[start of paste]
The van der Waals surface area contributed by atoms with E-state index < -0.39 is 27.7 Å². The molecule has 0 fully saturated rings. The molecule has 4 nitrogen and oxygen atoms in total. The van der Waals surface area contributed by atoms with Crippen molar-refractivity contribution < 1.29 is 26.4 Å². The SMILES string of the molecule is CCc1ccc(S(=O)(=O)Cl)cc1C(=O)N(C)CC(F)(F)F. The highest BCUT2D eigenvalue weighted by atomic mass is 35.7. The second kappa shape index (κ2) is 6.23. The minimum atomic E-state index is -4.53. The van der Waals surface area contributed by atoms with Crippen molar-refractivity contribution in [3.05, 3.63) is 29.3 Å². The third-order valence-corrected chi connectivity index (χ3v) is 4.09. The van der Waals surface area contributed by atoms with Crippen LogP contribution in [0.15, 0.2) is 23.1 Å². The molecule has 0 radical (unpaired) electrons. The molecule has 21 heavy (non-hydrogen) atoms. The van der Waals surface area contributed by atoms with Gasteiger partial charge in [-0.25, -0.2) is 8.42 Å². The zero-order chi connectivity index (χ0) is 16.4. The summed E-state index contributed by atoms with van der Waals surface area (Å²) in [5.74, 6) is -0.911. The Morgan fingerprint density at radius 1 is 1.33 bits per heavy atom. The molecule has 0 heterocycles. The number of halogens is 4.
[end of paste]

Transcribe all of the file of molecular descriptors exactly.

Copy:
The van der Waals surface area contributed by atoms with E-state index < -0.39 is 27.7 Å². The molecule has 0 fully saturated rings. The molecule has 4 nitrogen and oxygen atoms in total. The van der Waals surface area contributed by atoms with Crippen molar-refractivity contribution < 1.29 is 26.4 Å². The SMILES string of the molecule is CCc1ccc(S(=O)(=O)Cl)cc1C(=O)N(C)CC(F)(F)F. The highest BCUT2D eigenvalue weighted by atomic mass is 35.7. The second kappa shape index (κ2) is 6.23. The minimum atomic E-state index is -4.53. The van der Waals surface area contributed by atoms with Crippen molar-refractivity contribution in [3.05, 3.63) is 29.3 Å². The third-order valence-corrected chi connectivity index (χ3v) is 4.09. The van der Waals surface area contributed by atoms with Crippen LogP contribution in [0.15, 0.2) is 23.1 Å². The molecule has 0 radical (unpaired) electrons. The molecule has 21 heavy (non-hydrogen) atoms. The van der Waals surface area contributed by atoms with Gasteiger partial charge in [-0.25, -0.2) is 8.42 Å². The zero-order chi connectivity index (χ0) is 16.4. The summed E-state index contributed by atoms with van der Waals surface area (Å²) in [5.74, 6) is -0.911. The Morgan fingerprint density at radius 1 is 1.33 bits per heavy atom. The molecule has 0 heterocycles. The number of halogens is 4.